On a campaign day where the politics of comedy were to flavor the presidential race, Comedy Central host Jon Stewart got serious in pressing Obama over the government’s changing explanation about the Sept. 11 attacks in Benghazi. When Stewart suggested that even Obama would concede his administration’s coordination and communication had not been “optimal,” Obama said: “If four Americans get killed, it’s not optimal. We’re going to fix it. All of it.”
Romney has pointedly questioned Obama’s handling of the matter and his honesty about it to voters. Those accusations led to the fiercest conflict of the presidential debate on Tuesday and will surely come to the fore again on Monday in the campaign’s final debate.
Appearing in a taping of Comedy Central’s “The Daily Show,” Obama insisted information was shared with the American people as it came in. The attack is under investigation, Obama said, and “the picture eventually gets filled in.”
The exchange came on a day when Vice President Joe Biden compared the policies of Romney’s running mate, Rep. Paul Ryan of Wisconsin, to a gun pointed at Americans, and after Romney’s son said he was tempted to “take a swing” at Obama when the Democrat questions the GOP candidate’s honesty.
Ryan, speaking at a campaign stop in Ocala, Fla., before Biden delivered his comments, accused Obama of sending a divisive message.
“He’s basically trying to disqualify his opponent with a sea of negativity,” Ryan said. “He’s trying to divide this country, pitting people against each other. He’s trying to win this election by default. You know what? We’re not going to let him get away with that.”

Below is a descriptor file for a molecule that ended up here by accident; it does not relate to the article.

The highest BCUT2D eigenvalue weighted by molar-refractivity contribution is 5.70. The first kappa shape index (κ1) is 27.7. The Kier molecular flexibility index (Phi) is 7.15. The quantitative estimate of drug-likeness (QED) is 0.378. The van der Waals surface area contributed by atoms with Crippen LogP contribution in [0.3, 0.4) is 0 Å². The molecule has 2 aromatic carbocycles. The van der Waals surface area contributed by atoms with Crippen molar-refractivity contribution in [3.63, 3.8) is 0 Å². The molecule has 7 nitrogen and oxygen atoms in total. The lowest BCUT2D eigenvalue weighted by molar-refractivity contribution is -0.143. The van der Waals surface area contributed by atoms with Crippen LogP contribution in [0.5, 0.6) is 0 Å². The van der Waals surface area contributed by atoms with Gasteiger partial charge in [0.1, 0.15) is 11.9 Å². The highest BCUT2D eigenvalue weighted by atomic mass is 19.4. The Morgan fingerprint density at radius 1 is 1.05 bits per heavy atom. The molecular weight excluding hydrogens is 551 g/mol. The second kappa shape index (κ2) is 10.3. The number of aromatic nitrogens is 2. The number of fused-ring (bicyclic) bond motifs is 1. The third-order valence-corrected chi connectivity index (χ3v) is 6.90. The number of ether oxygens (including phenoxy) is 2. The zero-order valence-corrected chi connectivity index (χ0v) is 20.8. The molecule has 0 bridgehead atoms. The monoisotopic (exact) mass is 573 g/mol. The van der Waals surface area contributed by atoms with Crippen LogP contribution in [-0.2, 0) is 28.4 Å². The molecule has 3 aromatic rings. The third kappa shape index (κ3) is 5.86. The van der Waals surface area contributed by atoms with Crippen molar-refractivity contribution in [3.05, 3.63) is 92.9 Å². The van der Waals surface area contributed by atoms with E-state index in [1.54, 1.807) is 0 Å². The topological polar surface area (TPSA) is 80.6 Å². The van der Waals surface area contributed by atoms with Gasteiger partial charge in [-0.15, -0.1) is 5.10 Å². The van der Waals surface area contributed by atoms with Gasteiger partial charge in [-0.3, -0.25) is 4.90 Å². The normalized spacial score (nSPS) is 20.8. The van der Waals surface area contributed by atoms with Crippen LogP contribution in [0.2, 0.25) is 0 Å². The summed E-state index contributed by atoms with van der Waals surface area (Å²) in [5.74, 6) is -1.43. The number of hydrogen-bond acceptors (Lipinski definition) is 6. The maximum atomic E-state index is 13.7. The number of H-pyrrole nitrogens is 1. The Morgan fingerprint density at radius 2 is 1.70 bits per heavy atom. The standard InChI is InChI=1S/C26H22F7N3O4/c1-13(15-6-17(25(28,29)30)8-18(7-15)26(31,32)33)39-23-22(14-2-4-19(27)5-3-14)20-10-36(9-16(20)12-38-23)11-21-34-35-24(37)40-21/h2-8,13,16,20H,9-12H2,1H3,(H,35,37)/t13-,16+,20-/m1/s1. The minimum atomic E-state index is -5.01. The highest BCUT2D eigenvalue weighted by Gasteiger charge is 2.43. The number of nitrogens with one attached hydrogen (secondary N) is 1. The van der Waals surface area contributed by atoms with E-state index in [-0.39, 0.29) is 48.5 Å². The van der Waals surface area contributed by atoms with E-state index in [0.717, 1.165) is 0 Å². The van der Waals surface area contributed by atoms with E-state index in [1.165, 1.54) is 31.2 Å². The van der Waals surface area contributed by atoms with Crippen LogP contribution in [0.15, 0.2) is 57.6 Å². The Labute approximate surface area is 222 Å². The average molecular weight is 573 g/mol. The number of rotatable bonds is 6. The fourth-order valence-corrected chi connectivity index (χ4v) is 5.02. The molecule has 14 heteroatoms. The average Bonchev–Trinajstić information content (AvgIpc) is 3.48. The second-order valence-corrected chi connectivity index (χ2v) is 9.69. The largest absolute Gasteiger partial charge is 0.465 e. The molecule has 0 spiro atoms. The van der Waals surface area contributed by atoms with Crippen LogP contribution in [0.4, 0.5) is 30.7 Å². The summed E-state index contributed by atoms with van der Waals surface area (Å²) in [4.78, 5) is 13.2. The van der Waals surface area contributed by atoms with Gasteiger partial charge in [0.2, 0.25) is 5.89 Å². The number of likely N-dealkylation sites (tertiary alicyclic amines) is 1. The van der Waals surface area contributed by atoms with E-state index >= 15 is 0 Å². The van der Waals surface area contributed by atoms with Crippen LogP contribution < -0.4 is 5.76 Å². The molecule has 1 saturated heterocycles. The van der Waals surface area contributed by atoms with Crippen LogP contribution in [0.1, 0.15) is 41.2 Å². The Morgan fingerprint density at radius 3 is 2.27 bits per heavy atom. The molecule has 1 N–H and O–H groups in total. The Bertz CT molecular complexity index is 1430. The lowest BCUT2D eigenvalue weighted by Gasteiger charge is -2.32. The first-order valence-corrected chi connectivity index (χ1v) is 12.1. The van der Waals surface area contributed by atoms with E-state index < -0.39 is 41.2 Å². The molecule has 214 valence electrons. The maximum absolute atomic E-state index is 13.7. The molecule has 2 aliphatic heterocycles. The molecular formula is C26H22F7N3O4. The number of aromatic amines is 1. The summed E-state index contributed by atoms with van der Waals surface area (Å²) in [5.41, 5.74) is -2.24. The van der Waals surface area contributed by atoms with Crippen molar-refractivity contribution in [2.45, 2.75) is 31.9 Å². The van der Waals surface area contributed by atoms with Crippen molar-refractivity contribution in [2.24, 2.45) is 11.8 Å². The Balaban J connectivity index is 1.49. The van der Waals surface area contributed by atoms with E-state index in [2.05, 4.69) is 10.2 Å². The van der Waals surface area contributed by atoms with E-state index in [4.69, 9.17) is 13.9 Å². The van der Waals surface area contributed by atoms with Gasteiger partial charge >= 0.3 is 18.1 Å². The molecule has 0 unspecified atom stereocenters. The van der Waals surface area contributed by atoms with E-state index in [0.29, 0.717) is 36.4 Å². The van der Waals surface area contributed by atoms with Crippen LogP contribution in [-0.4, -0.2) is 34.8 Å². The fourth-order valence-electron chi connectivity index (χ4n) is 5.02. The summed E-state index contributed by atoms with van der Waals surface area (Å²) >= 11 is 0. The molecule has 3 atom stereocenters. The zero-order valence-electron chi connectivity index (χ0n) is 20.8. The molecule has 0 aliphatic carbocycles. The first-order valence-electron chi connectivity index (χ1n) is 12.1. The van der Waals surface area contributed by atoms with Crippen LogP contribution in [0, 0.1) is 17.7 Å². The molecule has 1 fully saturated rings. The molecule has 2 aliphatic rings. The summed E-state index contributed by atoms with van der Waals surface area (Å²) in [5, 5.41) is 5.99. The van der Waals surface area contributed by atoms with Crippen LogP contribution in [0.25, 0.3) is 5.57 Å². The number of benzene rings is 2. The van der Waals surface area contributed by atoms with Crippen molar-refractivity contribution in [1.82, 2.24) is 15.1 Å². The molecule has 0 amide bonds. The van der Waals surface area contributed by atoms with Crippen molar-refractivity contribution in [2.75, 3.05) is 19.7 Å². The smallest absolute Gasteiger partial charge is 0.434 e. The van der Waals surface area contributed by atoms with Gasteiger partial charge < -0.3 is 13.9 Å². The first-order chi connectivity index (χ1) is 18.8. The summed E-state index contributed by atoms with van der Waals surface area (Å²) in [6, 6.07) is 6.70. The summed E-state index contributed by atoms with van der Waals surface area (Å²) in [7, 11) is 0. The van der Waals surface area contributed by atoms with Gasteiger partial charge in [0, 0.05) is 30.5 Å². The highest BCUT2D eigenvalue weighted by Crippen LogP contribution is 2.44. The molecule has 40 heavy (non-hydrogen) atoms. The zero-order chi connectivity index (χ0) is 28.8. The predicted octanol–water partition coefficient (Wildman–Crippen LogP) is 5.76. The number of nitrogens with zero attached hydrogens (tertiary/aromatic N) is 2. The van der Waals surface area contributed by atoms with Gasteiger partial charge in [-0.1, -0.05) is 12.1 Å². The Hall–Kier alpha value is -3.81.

The sharpness of the barbs is a reflection of just how tight the race is 19 days out. Hard campaign decisions are being made, state by state.
Romney aides said Thursday that no staff had been dispatched to Michigan or Pennsylvania, where they once suggested he would compete aggressively but has not.
The bickering between campaigns was supposed to take a break Thursday night as both candidates address the Alfred E. Smith Memorial Foundation Dinner, a white-tie gala at New York City’s Waldorf Astoria Hotel that has been a required stop for politicians since the end of World War II.
The evening’s political dinner is named for the four-term Democratic governor of New York who lost the 1928 presidential race to Republican Herbert Hoover. Smith was the first Catholic to run for president and the dinner named for him is organized by the Catholic Archdiocese of New York for the benefit of needy children.
In keeping with tradition, both candidates prepared lighthearted remarks for the event. That was also the case four years ago when Obama and GOP nominee John McCain poked fun at themselves and each other just a day after an intense presidential debate at Hofstra University on Long Island.
As in 2008, this year’s dinner follows a confrontational debate, also at Hofstra, lending an air of drama to the pivot from acrimony to humor.
Democrats are pushing the accusation that Romney is being dishonest, taking up Obama’s refrain since Tuesday’s debate that the GOP nominee is offering “a sketchy deal.”
“I don’t think they were just sketchy,” Biden said at a rally in Las Vegas. “I think they were Etch-a-Sketchy.”